Nokia 6125 Clamshell Review

More technically speaking the Nokia 6125 is a Series 40 3rd Edition phone. So it is not a smartphone, but it smart mid-range phone! The biggest difference between a Series 40 phone and a S60 phone (a smartphone) is that you can install applications to a smartphone.

Nokia 6125 Camera

The 1.3 megapixel camera has a better resolution than the one year old Nokia 6630 smartphone. The resolution for the Nokia 6125 is 1280 x 1024 pixels and this is very good for a mid-range phone.

The Screen

The 6125 main display is OK – it is an active TFT display that supports up to 260 000 colours. The phone has 2 displays and the external screen is a CSTN display that supports up to 65 000 colours.

The display has the Active Standby feature prevuously available on smartphones only. Active Stanby allows access to favorite applications or calendar entries directly from the idle screen.

More 6125 Features

Messaging cababilities include MMS, IM (instant messaging), push to talk, Nokia Xpress audio messaging and e-mail. A new interesting feature is the support for Flash and the Macromedia Flash Player.

Is This a Music Phone?

The phone has a MP3 player that plays popular music formats (MP3, MP4, eAAC+ and WMA). Music files can be stored on a hotswappable microSD memory card.

The 6125 has Bluetooth and you can use wireless stereo headsets on the phone

We Say

The 6125 may not have the latest look like the Razr, but offers many advanced features for a mid-range Nokia. The flight mode issomething most mid-range phones are missing, but this is available on the 6125.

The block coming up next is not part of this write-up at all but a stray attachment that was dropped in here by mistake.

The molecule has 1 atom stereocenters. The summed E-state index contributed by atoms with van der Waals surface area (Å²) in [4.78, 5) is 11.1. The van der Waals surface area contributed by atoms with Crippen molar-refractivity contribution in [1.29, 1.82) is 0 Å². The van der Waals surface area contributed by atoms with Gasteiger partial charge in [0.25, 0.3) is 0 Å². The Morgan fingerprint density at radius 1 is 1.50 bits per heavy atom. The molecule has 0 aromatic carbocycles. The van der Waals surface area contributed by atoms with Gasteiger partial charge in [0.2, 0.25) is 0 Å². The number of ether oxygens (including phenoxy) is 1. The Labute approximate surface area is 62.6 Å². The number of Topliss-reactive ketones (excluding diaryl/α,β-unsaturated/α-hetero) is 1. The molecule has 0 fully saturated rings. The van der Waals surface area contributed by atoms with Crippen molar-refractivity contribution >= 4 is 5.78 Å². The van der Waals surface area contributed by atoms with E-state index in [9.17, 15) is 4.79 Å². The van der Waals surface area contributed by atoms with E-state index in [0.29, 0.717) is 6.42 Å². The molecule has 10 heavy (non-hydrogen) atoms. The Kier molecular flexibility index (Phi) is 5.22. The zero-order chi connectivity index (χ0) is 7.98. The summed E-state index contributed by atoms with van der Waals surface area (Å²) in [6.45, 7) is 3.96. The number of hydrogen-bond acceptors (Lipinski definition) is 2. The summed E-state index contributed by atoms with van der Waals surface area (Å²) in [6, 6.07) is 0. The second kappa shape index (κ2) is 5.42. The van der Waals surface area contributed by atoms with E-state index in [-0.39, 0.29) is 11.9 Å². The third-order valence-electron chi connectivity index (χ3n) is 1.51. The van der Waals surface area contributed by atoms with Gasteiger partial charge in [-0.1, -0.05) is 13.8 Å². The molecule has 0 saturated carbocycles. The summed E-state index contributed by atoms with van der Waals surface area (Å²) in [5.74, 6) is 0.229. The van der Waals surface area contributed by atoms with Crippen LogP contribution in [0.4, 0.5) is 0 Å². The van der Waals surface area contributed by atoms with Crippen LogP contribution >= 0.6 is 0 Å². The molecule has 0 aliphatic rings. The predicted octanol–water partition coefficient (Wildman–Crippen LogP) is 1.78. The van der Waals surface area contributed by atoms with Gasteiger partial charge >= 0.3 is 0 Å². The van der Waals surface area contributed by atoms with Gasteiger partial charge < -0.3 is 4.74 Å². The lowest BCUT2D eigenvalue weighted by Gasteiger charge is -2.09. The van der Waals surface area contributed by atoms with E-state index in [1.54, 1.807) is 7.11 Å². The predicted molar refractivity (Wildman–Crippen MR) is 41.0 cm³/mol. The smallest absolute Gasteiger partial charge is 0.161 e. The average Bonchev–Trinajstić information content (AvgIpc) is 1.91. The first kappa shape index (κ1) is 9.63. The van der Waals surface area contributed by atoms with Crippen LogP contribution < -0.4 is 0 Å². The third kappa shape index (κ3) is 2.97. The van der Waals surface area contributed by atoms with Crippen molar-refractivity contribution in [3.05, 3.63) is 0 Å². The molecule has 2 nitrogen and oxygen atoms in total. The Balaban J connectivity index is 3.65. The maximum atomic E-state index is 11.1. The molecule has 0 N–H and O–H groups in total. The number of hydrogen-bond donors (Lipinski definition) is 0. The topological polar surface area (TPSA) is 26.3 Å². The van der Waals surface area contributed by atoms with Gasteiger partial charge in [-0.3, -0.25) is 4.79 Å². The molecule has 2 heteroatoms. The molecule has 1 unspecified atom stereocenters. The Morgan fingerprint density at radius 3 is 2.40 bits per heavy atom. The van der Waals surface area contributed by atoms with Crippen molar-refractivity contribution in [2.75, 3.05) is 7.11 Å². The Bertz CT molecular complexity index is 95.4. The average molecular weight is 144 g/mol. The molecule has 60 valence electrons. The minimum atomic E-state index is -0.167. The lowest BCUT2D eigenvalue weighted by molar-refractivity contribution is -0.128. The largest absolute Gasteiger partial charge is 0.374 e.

Pictures: Nokia 6125 photos [http://www.nokiainfo.net/blog/index.php?itemid=67]

Nokia 3250 Music Phone Quick Review

You could say it´s a budget version of the N91 and aimed for the mass markets. Nokia 3250 will not keep Santa busy as the phone is shipping next year in the first quarter 2006. Estimated retail price is 350 Euros.

Key features:

– Supports MP3, M4A, WMA, AAC and eAAC+ music files

– 3.5mm connector for headphones

– 262K color TFT display (resolution of 176 x 220 pixels)

– Stereo FM radio

– Bluetooth

– USB 2.0

– Triband

– Talktime up to 3 hours, music listening up to 10 hours

Comments and Conclusion

The Nokia 3250 is an good alternative if you plan to buy a music phone. In terms oif technical specs and features it seems to be somewhat better than the Motorola Rokr iTunes phone. The Motorola Rokr has USB 1.1 (can take up to 40 mins. to transfer 100 songs), 512MB TransFlash memory, and the iTunes software is limited to store 100 songs. The Nokia 3250 uses the Nokia Audio Manager software to transfer music files from PC to phone. This is a clear disadvantage compared to Motorola that synch with iTunes.

P.S.

Nokia has traditionally been using the MMC format for storage, but this phone relies entirely on microSD (TransFlash) cards. The microSD card is based on TransFlash(TM), which was developed by SanDisk in cooperation with Motorola and is the world’s smallest flash RAM memory card format.